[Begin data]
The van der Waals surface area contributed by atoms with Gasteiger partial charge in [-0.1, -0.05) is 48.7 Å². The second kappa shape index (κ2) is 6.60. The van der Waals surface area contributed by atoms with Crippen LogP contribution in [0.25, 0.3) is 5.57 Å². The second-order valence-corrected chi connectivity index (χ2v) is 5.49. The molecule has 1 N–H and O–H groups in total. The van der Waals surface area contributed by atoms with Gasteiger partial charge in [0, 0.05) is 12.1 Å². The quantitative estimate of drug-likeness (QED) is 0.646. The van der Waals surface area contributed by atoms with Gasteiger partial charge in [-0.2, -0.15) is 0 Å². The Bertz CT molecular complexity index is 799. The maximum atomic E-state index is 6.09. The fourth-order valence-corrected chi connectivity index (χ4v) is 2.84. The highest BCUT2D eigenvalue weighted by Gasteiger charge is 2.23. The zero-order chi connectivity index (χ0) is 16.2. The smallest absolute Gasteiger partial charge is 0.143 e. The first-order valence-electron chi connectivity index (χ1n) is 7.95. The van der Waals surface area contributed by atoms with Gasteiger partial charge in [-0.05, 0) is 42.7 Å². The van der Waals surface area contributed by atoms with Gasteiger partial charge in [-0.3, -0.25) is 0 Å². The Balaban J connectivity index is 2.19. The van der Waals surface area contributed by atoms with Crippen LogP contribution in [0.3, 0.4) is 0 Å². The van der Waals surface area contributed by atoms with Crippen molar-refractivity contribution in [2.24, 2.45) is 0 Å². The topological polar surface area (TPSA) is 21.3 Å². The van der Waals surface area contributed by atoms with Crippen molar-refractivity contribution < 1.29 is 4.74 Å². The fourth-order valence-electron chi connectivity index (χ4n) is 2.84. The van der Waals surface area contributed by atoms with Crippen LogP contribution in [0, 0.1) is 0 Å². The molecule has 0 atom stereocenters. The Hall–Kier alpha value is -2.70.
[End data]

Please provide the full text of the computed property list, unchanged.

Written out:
The van der Waals surface area contributed by atoms with Gasteiger partial charge in [-0.1, -0.05) is 48.7 Å². The second kappa shape index (κ2) is 6.60. The van der Waals surface area contributed by atoms with Crippen LogP contribution in [0.25, 0.3) is 5.57 Å². The second-order valence-corrected chi connectivity index (χ2v) is 5.49. The molecule has 1 N–H and O–H groups in total. The van der Waals surface area contributed by atoms with Gasteiger partial charge in [0, 0.05) is 12.1 Å². The quantitative estimate of drug-likeness (QED) is 0.646. The van der Waals surface area contributed by atoms with Gasteiger partial charge in [-0.2, -0.15) is 0 Å². The Bertz CT molecular complexity index is 799. The maximum atomic E-state index is 6.09. The fourth-order valence-corrected chi connectivity index (χ4v) is 2.84. The highest BCUT2D eigenvalue weighted by Gasteiger charge is 2.23. The zero-order chi connectivity index (χ0) is 16.2. The smallest absolute Gasteiger partial charge is 0.143 e. The first-order valence-electron chi connectivity index (χ1n) is 7.95. The van der Waals surface area contributed by atoms with Gasteiger partial charge in [-0.05, 0) is 42.7 Å². The van der Waals surface area contributed by atoms with Gasteiger partial charge in [-0.3, -0.25) is 0 Å². The Balaban J connectivity index is 2.19. The van der Waals surface area contributed by atoms with Crippen LogP contribution in [0.3, 0.4) is 0 Å². The van der Waals surface area contributed by atoms with Crippen molar-refractivity contribution in [2.24, 2.45) is 0 Å². The topological polar surface area (TPSA) is 21.3 Å². The van der Waals surface area contributed by atoms with Crippen molar-refractivity contribution < 1.29 is 4.74 Å². The fourth-order valence-electron chi connectivity index (χ4n) is 2.84. The van der Waals surface area contributed by atoms with Crippen LogP contribution in [0, 0.1) is 0 Å². The molecule has 0 atom stereocenters. The Hall–Kier alpha value is -2.70.